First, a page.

Angiographic characteristics of coronary disease and postresuscitation electrocardiograms in patients with aborted cardiac arrest outside a hospital.
ABSTRACT Postresuscitation electrocardiogram (ECG) in patients with aborted cardiac death may demonstrate ST-elevation myocardial infarction (STEMI), ST-T changes, intraventricular conduction delay, or other nonspecific findings. In the present study, we compared ECG to urgent coronary angiogram in 158 consecutive patients with STEMI and 54 patients not fulfilling criteria for STEMI admitted to our hospital from January 1, 2003 through December 31, 2008. At least 1 obstructive lesion was present in 97% of patients with STEMI and in 59% of patients without STEMI with ≥1 occlusion in 82% and 39%, respectively (p <0.001). Obstructive lesion was considered acute in 89% of patients with STEMI and in 24% of patients without STEMI (p <0.001). An acute lesion in STEMI had a higher thrombus score (2.6 vs 1.3, p = 0.05) and more often presented with Thrombolysis In Myocardial Infarction grade 0 to 1 flow (75% vs 36%, p <0.01). Percutaneous coronary intervention, which was attempted in 148 lesions in patients with STEMI and in 17 lesions in patients without STEMI, resulted in final Thrombolysis In Myocardial Infarction grade 3 flow in 87% and 71%, respectively (p = 0.34). In conclusion, STEMI on postresuscitation ECG is usually associated with the presence of an acute culprit lesion. However, in the absence of STEMI, an acute culprit lesion is still present in 1/4 of patients. An acute lesion in STEMI is more thrombotic and more often leads to complete occlusion. Urgent percutaneous coronary intervention is feasible and successful regardless of postresuscitation ECG.
- SourceAvailable from: Freddy K Lippert[Show abstract] [Hide abstract]
ABSTRACT: To describe the use of emergency coronary angiography (CAG) and primary percutaneous coronary intervention (PCI) and the association with short- and long-term survival in consecutive comatose survivors after out-of-hospital cardiac arrest (OHCA). In the period 2004-10, a total of 479 consecutive patients with OHCA of suspected cardiac cause were referred to a tertiary cardiac centre, 360 patients were comatose and admitted to the ICU for post-resuscitative care. The population was stratified in two groups according to the pattern of the first ECG obtained after re-established circulation; ST-segment elevation (STEMI, n=116) and ECG without STEMI pattern (No-STEMI, n=244). Emergency CAG (≤12 hours after OHCA) was performed at the discretion of the attending cardiologist. Primary outcome was 30-day and 1-year survival. Emergency CAG was performed in all patients in the STEMI group compared to 82 (34%) in the group without STEMI pattern (p<0.0001) with significant coronary lesions found in 108 (93%) compared to 43 (52%) patients, respectively (p<0.0001). Survival at 30 day according to emergency CAG vs. no emergency CAG was 65% in the STEMI group compared to 66% and 54% in the group without STEMI pattern (p log-rank=0.11). The use of emergency CAG in the group without STEMI pattern was not associated with reduced mortality (HRadjusted=0.69, 95% CI 0.4-1.2, p=0.18). In comatose survivors of OHCA presenting with STEMI, a high prevalence of coronary disease and culprit lesions suitable for emergency PCI was found, whereas in patients without STEMI pattern, significant coronary stenosis was less frequent. Clinical benefits of emergency CAG/PCI in comatose survivors of OHCA presenting without STEMI could not be identified.European heart journal. Acute cardiovascular care. 12/2012; 1(4):291-301.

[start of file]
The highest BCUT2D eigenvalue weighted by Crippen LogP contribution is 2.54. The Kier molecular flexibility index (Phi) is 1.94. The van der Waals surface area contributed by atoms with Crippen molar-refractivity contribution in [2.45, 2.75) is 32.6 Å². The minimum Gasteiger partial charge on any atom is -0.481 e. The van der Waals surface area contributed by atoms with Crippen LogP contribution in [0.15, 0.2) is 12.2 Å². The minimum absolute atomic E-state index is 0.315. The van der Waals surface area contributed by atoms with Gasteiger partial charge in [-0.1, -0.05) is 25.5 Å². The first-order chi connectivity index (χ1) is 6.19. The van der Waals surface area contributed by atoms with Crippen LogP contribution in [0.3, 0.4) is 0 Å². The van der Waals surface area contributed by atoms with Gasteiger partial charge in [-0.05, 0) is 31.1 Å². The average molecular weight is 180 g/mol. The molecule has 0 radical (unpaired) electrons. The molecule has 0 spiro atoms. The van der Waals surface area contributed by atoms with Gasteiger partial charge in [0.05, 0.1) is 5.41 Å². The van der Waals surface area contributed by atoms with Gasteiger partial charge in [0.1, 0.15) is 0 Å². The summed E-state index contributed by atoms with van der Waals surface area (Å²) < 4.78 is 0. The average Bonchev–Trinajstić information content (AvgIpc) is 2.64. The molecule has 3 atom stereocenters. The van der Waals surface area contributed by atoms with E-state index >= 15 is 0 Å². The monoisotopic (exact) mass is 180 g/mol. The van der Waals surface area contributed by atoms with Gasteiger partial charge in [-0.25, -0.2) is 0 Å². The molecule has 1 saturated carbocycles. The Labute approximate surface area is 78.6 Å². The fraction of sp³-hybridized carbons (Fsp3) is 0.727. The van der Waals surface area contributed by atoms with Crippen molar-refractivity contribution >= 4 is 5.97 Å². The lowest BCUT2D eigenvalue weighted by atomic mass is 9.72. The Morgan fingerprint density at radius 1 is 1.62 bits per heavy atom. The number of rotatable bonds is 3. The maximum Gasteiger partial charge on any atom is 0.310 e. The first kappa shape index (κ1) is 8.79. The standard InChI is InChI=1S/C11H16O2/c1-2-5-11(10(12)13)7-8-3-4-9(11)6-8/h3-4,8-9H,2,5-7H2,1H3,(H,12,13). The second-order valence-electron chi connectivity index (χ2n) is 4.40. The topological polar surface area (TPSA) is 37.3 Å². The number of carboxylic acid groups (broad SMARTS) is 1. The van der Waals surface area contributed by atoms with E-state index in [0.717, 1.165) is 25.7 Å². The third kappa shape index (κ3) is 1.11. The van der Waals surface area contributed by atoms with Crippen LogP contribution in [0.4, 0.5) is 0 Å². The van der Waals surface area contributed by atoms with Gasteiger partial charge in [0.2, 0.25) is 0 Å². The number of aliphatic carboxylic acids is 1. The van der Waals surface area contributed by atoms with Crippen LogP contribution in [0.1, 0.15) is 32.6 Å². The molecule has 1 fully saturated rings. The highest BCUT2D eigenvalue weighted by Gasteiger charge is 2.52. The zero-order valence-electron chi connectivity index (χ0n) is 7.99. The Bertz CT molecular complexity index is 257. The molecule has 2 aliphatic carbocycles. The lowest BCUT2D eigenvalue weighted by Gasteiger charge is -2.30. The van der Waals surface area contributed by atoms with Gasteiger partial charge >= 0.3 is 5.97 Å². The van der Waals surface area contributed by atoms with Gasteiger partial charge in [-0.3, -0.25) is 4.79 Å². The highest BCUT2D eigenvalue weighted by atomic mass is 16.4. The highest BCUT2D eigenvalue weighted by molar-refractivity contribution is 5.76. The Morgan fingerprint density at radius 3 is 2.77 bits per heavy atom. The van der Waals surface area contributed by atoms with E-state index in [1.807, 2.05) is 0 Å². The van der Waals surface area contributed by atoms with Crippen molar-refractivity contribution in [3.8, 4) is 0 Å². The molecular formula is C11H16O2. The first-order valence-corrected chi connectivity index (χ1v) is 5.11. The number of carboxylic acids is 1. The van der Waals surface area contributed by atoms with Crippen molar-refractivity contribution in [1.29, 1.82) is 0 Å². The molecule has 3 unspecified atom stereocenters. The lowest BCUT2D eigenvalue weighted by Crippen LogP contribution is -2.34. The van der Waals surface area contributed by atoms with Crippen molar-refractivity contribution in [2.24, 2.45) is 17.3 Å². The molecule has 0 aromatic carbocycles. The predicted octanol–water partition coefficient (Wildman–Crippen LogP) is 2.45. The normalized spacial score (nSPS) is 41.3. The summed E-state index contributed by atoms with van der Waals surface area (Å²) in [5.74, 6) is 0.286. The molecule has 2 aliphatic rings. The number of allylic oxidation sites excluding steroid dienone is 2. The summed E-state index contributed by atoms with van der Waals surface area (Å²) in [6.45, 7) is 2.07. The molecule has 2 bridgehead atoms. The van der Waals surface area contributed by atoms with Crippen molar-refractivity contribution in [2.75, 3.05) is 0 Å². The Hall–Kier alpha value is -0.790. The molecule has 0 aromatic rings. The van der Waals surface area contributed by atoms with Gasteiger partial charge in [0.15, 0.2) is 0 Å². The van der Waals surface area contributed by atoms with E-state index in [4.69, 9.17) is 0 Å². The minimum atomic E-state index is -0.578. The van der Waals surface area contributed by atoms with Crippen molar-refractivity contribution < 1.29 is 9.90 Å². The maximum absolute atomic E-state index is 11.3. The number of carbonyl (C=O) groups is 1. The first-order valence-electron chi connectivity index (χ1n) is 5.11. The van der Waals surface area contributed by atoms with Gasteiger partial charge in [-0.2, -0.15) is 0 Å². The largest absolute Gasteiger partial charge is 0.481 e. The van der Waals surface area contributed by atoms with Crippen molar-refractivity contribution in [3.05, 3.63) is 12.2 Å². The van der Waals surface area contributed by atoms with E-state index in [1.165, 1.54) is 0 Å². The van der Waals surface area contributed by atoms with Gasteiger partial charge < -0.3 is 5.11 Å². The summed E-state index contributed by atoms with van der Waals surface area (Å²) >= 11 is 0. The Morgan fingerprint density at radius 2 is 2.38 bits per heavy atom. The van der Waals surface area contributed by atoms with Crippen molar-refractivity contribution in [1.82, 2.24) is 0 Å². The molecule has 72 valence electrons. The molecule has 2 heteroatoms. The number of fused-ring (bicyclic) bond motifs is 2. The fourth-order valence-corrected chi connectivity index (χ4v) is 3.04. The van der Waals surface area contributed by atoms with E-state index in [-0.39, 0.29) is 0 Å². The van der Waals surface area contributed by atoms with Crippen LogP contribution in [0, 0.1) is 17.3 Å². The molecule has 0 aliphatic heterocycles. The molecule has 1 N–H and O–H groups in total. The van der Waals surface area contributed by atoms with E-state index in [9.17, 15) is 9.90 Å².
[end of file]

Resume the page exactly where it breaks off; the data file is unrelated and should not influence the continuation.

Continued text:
- Resuscitation 08/2014; · 4.10 Impact Factor
- [Show abstract] [Hide abstract]
ABSTRACT: Coronary artery disease is the most frequent cause of sudden cardiac death. There is general consensus that immediate coronary angiography with percutaneous coronary intervention (PCI) should be performed in all conscious and unconscious patients with ST-elevation myocardial infarction in post-resuscitation electrocardiogram. In these patients acute coronary thrombotic lesion ("ACS" lesion) suitable for PCI is typically present in more than 90%. PCI in these patients is not only feasible and safe but highly effective and there is evidence of improved survival with good neurological outcome. PCI of the culprit lesion is the primary goal while PCI of stable obstructive lesions may be postponed unless post-resuscitation cardiogenic shock is present.World journal of cardiology. 06/2014; 6(6):444-8.